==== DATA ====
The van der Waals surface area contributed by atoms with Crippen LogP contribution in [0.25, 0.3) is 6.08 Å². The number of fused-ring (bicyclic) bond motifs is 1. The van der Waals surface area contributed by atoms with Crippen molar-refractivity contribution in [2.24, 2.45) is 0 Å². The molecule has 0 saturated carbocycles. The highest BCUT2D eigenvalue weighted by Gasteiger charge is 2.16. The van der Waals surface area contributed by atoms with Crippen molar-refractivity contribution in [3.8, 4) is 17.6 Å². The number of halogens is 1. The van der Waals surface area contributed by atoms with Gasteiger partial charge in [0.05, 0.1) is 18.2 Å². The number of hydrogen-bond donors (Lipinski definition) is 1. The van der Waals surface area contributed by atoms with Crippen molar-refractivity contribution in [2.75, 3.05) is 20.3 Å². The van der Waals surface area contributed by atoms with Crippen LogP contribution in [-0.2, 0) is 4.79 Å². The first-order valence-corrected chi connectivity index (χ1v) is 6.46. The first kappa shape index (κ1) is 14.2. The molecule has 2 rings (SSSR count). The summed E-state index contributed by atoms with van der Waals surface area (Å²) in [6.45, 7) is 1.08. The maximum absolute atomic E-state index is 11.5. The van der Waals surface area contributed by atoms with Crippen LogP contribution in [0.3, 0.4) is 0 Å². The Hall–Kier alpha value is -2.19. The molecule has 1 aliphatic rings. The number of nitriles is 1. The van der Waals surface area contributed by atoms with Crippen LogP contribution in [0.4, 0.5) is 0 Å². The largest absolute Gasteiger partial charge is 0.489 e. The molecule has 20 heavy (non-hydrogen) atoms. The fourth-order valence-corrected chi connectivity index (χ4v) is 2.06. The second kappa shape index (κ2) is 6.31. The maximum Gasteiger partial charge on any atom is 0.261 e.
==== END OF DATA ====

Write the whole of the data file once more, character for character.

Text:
The van der Waals surface area contributed by atoms with Crippen LogP contribution in [0.25, 0.3) is 6.08 Å². The number of fused-ring (bicyclic) bond motifs is 1. The van der Waals surface area contributed by atoms with Crippen molar-refractivity contribution in [2.24, 2.45) is 0 Å². The molecule has 0 saturated carbocycles. The highest BCUT2D eigenvalue weighted by Gasteiger charge is 2.16. The van der Waals surface area contributed by atoms with Crippen molar-refractivity contribution in [3.8, 4) is 17.6 Å². The number of halogens is 1. The van der Waals surface area contributed by atoms with Gasteiger partial charge in [0.05, 0.1) is 18.2 Å². The number of hydrogen-bond donors (Lipinski definition) is 1. The van der Waals surface area contributed by atoms with Crippen molar-refractivity contribution in [2.75, 3.05) is 20.3 Å². The van der Waals surface area contributed by atoms with Crippen LogP contribution in [-0.2, 0) is 4.79 Å². The first-order valence-corrected chi connectivity index (χ1v) is 6.46. The first kappa shape index (κ1) is 14.2. The molecule has 2 rings (SSSR count). The summed E-state index contributed by atoms with van der Waals surface area (Å²) in [6.45, 7) is 1.08. The maximum absolute atomic E-state index is 11.5. The van der Waals surface area contributed by atoms with Crippen LogP contribution in [0.3, 0.4) is 0 Å². The Hall–Kier alpha value is -2.19. The molecule has 1 aliphatic rings. The number of nitriles is 1. The van der Waals surface area contributed by atoms with Crippen LogP contribution in [0.4, 0.5) is 0 Å². The largest absolute Gasteiger partial charge is 0.489 e. The molecule has 20 heavy (non-hydrogen) atoms. The fourth-order valence-corrected chi connectivity index (χ4v) is 2.06. The second kappa shape index (κ2) is 6.31. The maximum Gasteiger partial charge on any atom is 0.261 e.